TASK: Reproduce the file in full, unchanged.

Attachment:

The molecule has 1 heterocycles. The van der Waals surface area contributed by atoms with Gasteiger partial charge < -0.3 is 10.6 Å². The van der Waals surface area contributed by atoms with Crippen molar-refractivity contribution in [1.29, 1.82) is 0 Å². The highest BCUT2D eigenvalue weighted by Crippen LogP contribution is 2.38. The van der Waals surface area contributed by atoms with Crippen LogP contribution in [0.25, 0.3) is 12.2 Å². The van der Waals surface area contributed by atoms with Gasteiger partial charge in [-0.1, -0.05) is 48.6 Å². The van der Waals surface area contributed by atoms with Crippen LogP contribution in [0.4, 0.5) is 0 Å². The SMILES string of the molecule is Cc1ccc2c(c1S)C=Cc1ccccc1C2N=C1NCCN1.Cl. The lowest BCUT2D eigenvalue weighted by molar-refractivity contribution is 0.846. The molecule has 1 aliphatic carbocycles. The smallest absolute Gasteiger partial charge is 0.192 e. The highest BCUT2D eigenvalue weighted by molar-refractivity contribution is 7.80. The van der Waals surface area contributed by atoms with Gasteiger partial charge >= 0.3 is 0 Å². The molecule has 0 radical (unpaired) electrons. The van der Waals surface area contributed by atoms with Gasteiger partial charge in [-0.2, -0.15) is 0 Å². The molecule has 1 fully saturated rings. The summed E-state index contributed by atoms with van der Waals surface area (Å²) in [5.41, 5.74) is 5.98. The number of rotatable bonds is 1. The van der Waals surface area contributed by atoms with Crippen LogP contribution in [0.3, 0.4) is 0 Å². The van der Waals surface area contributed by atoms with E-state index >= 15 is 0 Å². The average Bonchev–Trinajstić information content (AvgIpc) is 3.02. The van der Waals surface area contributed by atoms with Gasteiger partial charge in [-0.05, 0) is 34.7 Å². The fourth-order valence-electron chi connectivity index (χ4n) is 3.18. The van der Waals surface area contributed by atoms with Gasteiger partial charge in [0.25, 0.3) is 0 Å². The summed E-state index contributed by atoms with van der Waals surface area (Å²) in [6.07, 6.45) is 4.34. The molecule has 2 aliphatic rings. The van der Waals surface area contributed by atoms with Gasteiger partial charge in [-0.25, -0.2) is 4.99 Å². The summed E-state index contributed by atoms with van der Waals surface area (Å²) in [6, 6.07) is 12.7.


The molecule has 1 heterocycles. The van der Waals surface area contributed by atoms with Gasteiger partial charge < -0.3 is 10.6 Å². The van der Waals surface area contributed by atoms with Crippen molar-refractivity contribution in [1.29, 1.82) is 0 Å². The highest BCUT2D eigenvalue weighted by Crippen LogP contribution is 2.38. The van der Waals surface area contributed by atoms with Crippen LogP contribution in [0.25, 0.3) is 12.2 Å². The van der Waals surface area contributed by atoms with Gasteiger partial charge in [-0.1, -0.05) is 48.6 Å². The van der Waals surface area contributed by atoms with Crippen LogP contribution in [0.4, 0.5) is 0 Å². The SMILES string of the molecule is Cc1ccc2c(c1S)C=Cc1ccccc1C2N=C1NCCN1.Cl. The lowest BCUT2D eigenvalue weighted by molar-refractivity contribution is 0.846. The molecule has 1 aliphatic carbocycles. The smallest absolute Gasteiger partial charge is 0.192 e. The highest BCUT2D eigenvalue weighted by molar-refractivity contribution is 7.80. The van der Waals surface area contributed by atoms with Gasteiger partial charge >= 0.3 is 0 Å². The molecule has 0 radical (unpaired) electrons. The van der Waals surface area contributed by atoms with Gasteiger partial charge in [-0.2, -0.15) is 0 Å². The molecule has 1 fully saturated rings. The summed E-state index contributed by atoms with van der Waals surface area (Å²) in [5.41, 5.74) is 5.98. The number of rotatable bonds is 1. The van der Waals surface area contributed by atoms with Crippen LogP contribution in [0.3, 0.4) is 0 Å². The van der Waals surface area contributed by atoms with E-state index >= 15 is 0 Å². The average Bonchev–Trinajstić information content (AvgIpc) is 3.02. The van der Waals surface area contributed by atoms with Gasteiger partial charge in [-0.05, 0) is 34.7 Å². The fourth-order valence-electron chi connectivity index (χ4n) is 3.18. The van der Waals surface area contributed by atoms with Gasteiger partial charge in [0.25, 0.3) is 0 Å². The summed E-state index contributed by atoms with van der Waals surface area (Å²) in [6.07, 6.45) is 4.34. The molecule has 2 aliphatic rings. The van der Waals surface area contributed by atoms with Gasteiger partial charge in [-0.25, -0.2) is 4.99 Å². The summed E-state index contributed by atoms with van der Waals surface area (Å²) in [6, 6.07) is 12.7.